* Should be focused on catching drug cheats
* Code review has already begun (Adds quotes, details)
By Steve Keating
MONTREAL, May 18 (Reuters) - The British Olympic Association (BOA) avoided possible sanctions ahead of the 2012 London Olympics when the World Anti-Doping Agency (WADA) found it code compliant on Friday.
The BOA informed WADA on Thursday, just prior to WADA's Foundation Board meeting, that it had accepted a ruling by the Court of Arbitration for Sport (CAS) and revoked its rule of lifetime bans for drug cheats.
The BOA had asked CAS to mediate after WADA ruled the life ban did not comply with its global doping code, which provides for a maximum two-year ban for a first offence.
Under International Olympic Committee (IOC) rules, all countries and sports must be code compliant to take part in a Summer or Winter Games.
The CAS decision cleared the way for sprinter Dwain Chambers and cyclist David Millar, who have both served bans for doping, to be considered for selection to Britain's Olympic team.
WADA chief John Fahey said he was keen to put the dispute in the past and get on with the job of catching drug cheats.
"The simple fact of the matter is we have a job to do, we did our job," Fahey told reporters.
"I was always prepared to defend what I thought was ill-informed comment and I believe I had that obligation and accepted it on behalf of the thousands of anti-doping personnel around the world.
"I hope that is the end of the saga and we should be focusing on our work of catching cheats, not in court arguing about rules."
The BOA's grudging acceptance of the CAS ruling has done little to bring a truce between WADA and the British association, which has indicated it will lead a push for tougher sanctions in the next overhaul of the doping code.
Despite ruling against the BOA, the case exposed an appetite in some quarters for harsher punishment for drug cheats.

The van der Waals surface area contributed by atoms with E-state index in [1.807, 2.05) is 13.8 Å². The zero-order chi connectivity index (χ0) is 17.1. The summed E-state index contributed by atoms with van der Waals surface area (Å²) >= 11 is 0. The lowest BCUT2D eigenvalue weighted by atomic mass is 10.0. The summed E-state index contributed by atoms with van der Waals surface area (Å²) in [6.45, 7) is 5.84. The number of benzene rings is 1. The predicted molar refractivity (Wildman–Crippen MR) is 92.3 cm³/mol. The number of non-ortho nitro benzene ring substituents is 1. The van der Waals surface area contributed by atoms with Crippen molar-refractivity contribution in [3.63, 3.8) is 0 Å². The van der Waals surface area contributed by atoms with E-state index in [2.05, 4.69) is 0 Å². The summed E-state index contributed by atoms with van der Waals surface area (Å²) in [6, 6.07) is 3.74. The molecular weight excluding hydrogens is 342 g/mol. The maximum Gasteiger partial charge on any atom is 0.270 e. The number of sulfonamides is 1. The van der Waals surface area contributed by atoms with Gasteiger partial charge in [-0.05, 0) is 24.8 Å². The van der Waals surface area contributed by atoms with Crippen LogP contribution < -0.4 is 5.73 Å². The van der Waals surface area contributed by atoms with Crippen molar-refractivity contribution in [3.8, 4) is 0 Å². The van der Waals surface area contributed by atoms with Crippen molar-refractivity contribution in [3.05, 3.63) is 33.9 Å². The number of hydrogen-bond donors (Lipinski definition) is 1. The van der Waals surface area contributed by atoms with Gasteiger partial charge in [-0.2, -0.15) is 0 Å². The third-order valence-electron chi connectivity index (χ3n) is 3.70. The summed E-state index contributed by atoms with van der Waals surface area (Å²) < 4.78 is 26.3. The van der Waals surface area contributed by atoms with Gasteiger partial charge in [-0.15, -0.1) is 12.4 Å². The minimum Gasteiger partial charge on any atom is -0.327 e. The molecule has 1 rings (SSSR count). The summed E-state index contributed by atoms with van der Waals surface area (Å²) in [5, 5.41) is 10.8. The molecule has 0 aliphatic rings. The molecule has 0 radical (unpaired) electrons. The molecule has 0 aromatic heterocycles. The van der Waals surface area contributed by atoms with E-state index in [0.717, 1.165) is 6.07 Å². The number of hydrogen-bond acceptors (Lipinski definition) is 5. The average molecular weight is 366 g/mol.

The WADA code has already undergone one review and the anti-doping agency has just begun a second.
Fahey said the first submissions had already been received and a first draft discussion would be released on June 1.
The review process will continue for 13 months before final recommendations are made and the changes voted on at a Foundation Board a meeting in Johannesburg, South Africa in November 2013.
The revised code would then go into effect on January 1, 2015.
"The first draft no doubt will attract some considerable comment on the question of sanctions and we have a bit to go before we know where that finishes up," said Fahey.
"Many people want to see changes to the code and everybody has the opportunity to put submissions in.
"If the BOA has some thoughts communicate them to us and we will certainly consider them along with every other comment."
WADA reiterated that it already has four-year bans as an option but they are rarely used because such punitive sanctions are difficult to enforce.
"There is no point having harsh penalties if civil courts are likely to throw them straight out," said Fahey. (Editing by Julian Linden)